Three ways a Nightingale can inspire you
In April Nightingales start returning to England (mainly in the South and South-East) from sub-saharan Africa. It’s a long journey on an aeroplane, let alone if you have to provide your own power and you are not much bigger than a robin! We have heard on the news today that this migration is going to be ever more hazardous for these birds as their wingspan is apparently becoming shorter due to global warming. Their tenacity and resilience is amazing, even inspirational. Not so?
But there is another sort of nightingale in the news: the newly created Nightingale Hospital in London to deal with victims of Coronavirus. I presume it has been named after Florence Nightingale, who transformed nursing during the Crimean War in the 1850’s. She established high standards of care, insisting on such basic necessities as bathing, clean clothing and dressings, and adequate food. Attention was given to the psychological needs of wounded soldiers through assistance in writing letters to relatives and through providing educational and recreational activities. She herself wandered the wards at night, providing support to the patients, earning her the title of “Lady with the Lamp.” Florence was guided and comforted by her religious beliefs. At the age of 16, she had experienced what she believed was a call from God. She viewed her particular calling as reducing human suffering. Nursing seemed the most suitable route to serve both God and humankind.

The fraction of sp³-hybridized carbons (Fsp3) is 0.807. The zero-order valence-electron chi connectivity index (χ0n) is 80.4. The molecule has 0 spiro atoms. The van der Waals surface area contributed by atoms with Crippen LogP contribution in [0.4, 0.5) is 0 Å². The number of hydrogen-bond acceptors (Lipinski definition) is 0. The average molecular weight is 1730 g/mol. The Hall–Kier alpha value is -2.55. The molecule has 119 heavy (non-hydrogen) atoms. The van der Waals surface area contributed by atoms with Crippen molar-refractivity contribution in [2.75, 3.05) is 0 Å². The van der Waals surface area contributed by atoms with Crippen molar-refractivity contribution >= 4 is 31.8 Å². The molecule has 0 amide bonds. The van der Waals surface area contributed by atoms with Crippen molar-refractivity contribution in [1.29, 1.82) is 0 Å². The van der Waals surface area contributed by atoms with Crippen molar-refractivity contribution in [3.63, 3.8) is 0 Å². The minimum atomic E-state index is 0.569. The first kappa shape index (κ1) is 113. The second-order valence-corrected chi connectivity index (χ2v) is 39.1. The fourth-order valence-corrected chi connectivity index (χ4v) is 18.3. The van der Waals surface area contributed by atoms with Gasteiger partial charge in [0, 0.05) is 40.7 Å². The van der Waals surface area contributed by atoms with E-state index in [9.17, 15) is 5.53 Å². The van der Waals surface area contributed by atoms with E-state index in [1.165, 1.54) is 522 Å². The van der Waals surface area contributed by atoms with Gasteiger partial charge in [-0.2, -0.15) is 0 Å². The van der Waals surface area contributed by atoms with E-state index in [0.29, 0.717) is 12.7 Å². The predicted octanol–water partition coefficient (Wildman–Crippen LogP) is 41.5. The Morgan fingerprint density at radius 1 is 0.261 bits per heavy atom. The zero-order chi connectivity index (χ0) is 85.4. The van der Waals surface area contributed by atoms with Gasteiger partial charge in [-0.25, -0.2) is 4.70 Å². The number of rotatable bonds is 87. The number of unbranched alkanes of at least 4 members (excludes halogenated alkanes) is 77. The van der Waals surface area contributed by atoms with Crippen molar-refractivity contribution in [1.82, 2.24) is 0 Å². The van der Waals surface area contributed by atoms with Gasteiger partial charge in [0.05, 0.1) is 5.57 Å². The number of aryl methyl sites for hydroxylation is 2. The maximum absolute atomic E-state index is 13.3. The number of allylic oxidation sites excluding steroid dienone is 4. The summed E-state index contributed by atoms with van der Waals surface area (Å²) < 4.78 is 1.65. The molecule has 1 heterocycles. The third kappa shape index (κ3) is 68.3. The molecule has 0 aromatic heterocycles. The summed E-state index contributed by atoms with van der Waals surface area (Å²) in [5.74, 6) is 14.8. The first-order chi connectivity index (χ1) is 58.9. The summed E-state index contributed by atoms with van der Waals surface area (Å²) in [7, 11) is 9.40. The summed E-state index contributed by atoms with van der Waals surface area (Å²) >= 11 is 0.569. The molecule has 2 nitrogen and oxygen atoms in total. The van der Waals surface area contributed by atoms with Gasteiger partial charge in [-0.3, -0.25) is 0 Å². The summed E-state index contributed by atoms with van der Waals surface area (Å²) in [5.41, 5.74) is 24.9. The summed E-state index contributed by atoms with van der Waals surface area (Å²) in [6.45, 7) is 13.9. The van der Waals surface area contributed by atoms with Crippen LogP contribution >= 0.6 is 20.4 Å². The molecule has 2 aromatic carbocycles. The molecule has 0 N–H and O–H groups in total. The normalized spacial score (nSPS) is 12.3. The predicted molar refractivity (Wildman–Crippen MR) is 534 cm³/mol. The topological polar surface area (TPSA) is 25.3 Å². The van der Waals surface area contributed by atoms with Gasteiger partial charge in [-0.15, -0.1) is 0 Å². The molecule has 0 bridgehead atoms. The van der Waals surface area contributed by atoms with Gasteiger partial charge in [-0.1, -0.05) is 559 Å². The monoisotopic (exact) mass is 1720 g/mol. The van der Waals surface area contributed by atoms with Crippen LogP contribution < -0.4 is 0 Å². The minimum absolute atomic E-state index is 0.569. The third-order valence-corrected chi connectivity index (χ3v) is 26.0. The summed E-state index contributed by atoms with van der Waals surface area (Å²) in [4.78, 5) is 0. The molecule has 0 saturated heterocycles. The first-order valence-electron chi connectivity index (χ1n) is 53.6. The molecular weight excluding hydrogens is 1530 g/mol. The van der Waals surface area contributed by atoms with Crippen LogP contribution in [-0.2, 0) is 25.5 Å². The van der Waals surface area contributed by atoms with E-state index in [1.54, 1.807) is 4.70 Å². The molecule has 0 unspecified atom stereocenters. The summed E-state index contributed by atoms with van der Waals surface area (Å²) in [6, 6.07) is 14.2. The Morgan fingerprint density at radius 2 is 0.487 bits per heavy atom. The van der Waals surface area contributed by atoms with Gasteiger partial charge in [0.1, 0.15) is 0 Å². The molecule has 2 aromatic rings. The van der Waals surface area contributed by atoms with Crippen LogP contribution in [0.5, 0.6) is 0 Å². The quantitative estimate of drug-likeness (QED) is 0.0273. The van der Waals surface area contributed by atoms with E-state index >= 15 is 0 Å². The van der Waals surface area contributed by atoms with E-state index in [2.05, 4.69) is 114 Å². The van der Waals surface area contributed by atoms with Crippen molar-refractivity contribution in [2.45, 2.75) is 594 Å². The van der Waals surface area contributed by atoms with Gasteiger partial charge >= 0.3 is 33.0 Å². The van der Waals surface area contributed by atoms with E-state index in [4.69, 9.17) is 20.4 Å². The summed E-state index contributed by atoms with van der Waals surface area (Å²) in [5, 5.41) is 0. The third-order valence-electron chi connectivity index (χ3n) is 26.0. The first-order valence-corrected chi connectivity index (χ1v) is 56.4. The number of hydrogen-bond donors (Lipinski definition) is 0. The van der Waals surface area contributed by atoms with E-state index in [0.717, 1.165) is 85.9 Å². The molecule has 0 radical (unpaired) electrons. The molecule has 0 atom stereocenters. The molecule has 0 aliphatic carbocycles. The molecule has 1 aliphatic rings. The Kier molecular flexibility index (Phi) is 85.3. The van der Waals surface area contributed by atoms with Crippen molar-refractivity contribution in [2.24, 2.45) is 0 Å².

Even though some doubt has been cast on some of her achievements in recent years, her life is nevertheless amazing and inspirational. Not so?
Here is a third sort of inspirational Nightingale: the poem by John Keats called Ode to a Nightingale. I have always been fascinated by this poem after encountering it as a teenager. I can’t recite it from memory, but I know its message. It’s basically about three things:
the beauty of the nightingale’s song (a fast succession of high, low and rich notes),
the way it provides an escape from the cares of the world
Fade far away, dissolve, and quite forget
What thou among the leaves hast never known,
The weariness, the fever, and the fret
Here, where men sit and hear each other groan;
and how the bird through its song is immortal
Thou wast not born for death, immortal Bird!
No hungry generations tread thee down;
The voice I hear this passing night was heard
In ancient days by emperor and clown:
Is this not a third sort of inspirational Nightingale?